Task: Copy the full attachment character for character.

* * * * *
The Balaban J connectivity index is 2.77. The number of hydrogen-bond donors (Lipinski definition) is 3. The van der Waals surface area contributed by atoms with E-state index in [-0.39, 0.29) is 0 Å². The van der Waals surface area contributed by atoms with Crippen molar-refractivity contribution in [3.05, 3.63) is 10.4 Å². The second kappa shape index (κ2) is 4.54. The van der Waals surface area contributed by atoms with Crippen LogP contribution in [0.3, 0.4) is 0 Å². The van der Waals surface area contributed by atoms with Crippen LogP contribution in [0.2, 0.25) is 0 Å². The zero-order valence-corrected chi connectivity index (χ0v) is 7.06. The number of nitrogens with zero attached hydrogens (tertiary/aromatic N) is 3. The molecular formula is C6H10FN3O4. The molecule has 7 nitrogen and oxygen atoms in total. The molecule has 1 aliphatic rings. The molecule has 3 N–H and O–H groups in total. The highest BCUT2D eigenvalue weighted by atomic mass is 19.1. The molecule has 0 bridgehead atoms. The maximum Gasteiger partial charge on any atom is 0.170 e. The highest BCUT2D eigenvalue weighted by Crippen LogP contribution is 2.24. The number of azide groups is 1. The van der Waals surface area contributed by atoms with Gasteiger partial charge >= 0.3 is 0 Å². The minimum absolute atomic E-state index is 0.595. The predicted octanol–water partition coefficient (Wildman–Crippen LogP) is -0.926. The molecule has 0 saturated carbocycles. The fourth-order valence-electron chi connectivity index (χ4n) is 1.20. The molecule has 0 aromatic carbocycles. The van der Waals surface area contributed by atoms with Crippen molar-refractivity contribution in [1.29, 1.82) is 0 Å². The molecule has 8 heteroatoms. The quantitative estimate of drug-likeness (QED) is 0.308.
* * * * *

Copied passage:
The Balaban J connectivity index is 2.77. The number of hydrogen-bond donors (Lipinski definition) is 3. The van der Waals surface area contributed by atoms with E-state index in [-0.39, 0.29) is 0 Å². The van der Waals surface area contributed by atoms with Crippen molar-refractivity contribution in [3.05, 3.63) is 10.4 Å². The second kappa shape index (κ2) is 4.54. The van der Waals surface area contributed by atoms with Crippen LogP contribution in [0.3, 0.4) is 0 Å². The van der Waals surface area contributed by atoms with Crippen LogP contribution in [0.2, 0.25) is 0 Å². The zero-order valence-corrected chi connectivity index (χ0v) is 7.06. The number of nitrogens with zero attached hydrogens (tertiary/aromatic N) is 3. The molecular formula is C6H10FN3O4. The molecule has 7 nitrogen and oxygen atoms in total. The molecule has 1 aliphatic rings. The molecule has 3 N–H and O–H groups in total. The highest BCUT2D eigenvalue weighted by atomic mass is 19.1. The molecule has 0 bridgehead atoms. The maximum Gasteiger partial charge on any atom is 0.170 e. The highest BCUT2D eigenvalue weighted by Crippen LogP contribution is 2.24. The number of azide groups is 1. The van der Waals surface area contributed by atoms with Gasteiger partial charge >= 0.3 is 0 Å². The minimum absolute atomic E-state index is 0.595. The predicted octanol–water partition coefficient (Wildman–Crippen LogP) is -0.926. The molecule has 0 saturated carbocycles. The fourth-order valence-electron chi connectivity index (χ4n) is 1.20. The molecule has 0 aromatic carbocycles. The van der Waals surface area contributed by atoms with Crippen molar-refractivity contribution in [1.29, 1.82) is 0 Å². The molecule has 8 heteroatoms. The quantitative estimate of drug-likeness (QED) is 0.308.